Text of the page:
date published: October 22, 2007
by Josh B. Wardrop
Actor David Hess brings “the Demon Barber of Fleet Street” to life this month, taking on the lead role in an acclaimed touring production of composer Stephen Sondheim’s Sweeney Todd, opening October 23 at the Colonial Theatre. Below, he shares his thoughts on musical bloodletting with Panorama.
Q: How do you make a razor-wielding barber into a sympathetic character?
A: I try to play Sweeney as someone who’s uncertain, fragile and in pain. I try never to judge a character—nobody’s all good or bad. Sweeney’s flaw is that he can’t forgive people who’ve wronged him. If I got cut off on the freeway, for example, I’d let it go—he wouldn’t (laughs).
Q: In addition to acting, the cast acts as the orchestra—actually playing instruments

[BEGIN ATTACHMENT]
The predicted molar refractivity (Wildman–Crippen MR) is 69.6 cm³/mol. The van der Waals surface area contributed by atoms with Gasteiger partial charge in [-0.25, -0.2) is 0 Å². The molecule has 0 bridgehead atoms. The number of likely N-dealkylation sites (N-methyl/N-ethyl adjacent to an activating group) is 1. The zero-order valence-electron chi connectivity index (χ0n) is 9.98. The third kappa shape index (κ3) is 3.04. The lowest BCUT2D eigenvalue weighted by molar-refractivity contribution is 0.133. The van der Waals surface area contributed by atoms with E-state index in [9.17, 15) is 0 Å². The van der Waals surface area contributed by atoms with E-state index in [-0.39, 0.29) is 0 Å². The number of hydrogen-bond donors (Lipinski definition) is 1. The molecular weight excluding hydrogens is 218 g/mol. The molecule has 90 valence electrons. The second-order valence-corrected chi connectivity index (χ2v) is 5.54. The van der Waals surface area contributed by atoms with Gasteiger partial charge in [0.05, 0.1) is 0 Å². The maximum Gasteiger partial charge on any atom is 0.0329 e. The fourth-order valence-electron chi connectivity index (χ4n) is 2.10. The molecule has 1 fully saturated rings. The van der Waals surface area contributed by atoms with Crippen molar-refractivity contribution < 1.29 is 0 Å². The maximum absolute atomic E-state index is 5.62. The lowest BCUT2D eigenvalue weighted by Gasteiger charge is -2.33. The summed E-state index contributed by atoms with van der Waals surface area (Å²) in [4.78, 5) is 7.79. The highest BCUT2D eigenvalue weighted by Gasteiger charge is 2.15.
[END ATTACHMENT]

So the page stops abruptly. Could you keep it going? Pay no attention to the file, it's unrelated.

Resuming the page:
onstage. An unusual concept, to be sure...
A: I was afraid it would weaken the dramatic effect, and I couldn’t imagine how you could stay in character while stopping to play very complicated orchestral passages. But it’s astounding how quickly it became a natural extension of the role.
Q: Sondheim himself has complimented this interpretation of Sweeney. As an actor,
how does that stamp of approval feel?
A: It’s thrilling, and surprising, considering how radically different [director] John Doyle re-imagined the show. My job, first and foremost, is to give an honest, committed performance—but if Sondheim hadn’t liked it, it would’ve broken my heart a little.
Q: Anything you’re looking forward to doing while in Boston?
A: I’ll probably visit historical sites—I love studying the lives of real people, and Boston has some very famous ones.
Q: Should squeamish types fear the gore associated with Sweeney?
A: It’s actually been really toned down. Originally, we had buckets of gloppy “blood” that turned stomachs. Now, we’re doing more with lighting and leaving things more to the imagination.